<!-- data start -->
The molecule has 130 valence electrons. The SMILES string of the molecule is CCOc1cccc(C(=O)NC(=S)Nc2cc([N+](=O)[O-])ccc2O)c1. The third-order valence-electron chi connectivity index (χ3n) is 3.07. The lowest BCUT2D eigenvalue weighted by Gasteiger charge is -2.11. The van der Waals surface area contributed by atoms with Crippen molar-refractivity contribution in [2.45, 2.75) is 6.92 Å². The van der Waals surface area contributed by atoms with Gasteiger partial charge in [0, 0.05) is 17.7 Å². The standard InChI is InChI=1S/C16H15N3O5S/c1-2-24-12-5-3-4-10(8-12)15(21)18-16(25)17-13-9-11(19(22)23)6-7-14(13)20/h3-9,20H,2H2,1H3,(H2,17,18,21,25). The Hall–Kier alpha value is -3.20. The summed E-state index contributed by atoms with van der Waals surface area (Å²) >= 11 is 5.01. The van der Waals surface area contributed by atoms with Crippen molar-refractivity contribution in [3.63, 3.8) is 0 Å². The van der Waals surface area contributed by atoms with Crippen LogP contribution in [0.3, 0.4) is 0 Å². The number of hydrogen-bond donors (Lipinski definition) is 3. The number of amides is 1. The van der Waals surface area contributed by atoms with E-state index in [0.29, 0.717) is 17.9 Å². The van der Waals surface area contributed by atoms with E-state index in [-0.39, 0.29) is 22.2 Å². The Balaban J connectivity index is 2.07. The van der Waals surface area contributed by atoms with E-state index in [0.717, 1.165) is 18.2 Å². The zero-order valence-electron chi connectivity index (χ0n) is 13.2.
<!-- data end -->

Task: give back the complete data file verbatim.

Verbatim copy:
The molecule has 130 valence electrons. The SMILES string of the molecule is CCOc1cccc(C(=O)NC(=S)Nc2cc([N+](=O)[O-])ccc2O)c1. The third-order valence-electron chi connectivity index (χ3n) is 3.07. The lowest BCUT2D eigenvalue weighted by Gasteiger charge is -2.11. The van der Waals surface area contributed by atoms with Crippen molar-refractivity contribution in [2.45, 2.75) is 6.92 Å². The van der Waals surface area contributed by atoms with Gasteiger partial charge in [0, 0.05) is 17.7 Å². The standard InChI is InChI=1S/C16H15N3O5S/c1-2-24-12-5-3-4-10(8-12)15(21)18-16(25)17-13-9-11(19(22)23)6-7-14(13)20/h3-9,20H,2H2,1H3,(H2,17,18,21,25). The Hall–Kier alpha value is -3.20. The summed E-state index contributed by atoms with van der Waals surface area (Å²) >= 11 is 5.01. The van der Waals surface area contributed by atoms with Crippen molar-refractivity contribution in [3.63, 3.8) is 0 Å². The van der Waals surface area contributed by atoms with Crippen LogP contribution in [0.3, 0.4) is 0 Å². The number of hydrogen-bond donors (Lipinski definition) is 3. The number of amides is 1. The van der Waals surface area contributed by atoms with E-state index in [0.29, 0.717) is 17.9 Å². The van der Waals surface area contributed by atoms with E-state index in [-0.39, 0.29) is 22.2 Å². The Balaban J connectivity index is 2.07. The van der Waals surface area contributed by atoms with E-state index in [0.717, 1.165) is 18.2 Å². The zero-order valence-electron chi connectivity index (χ0n) is 13.2.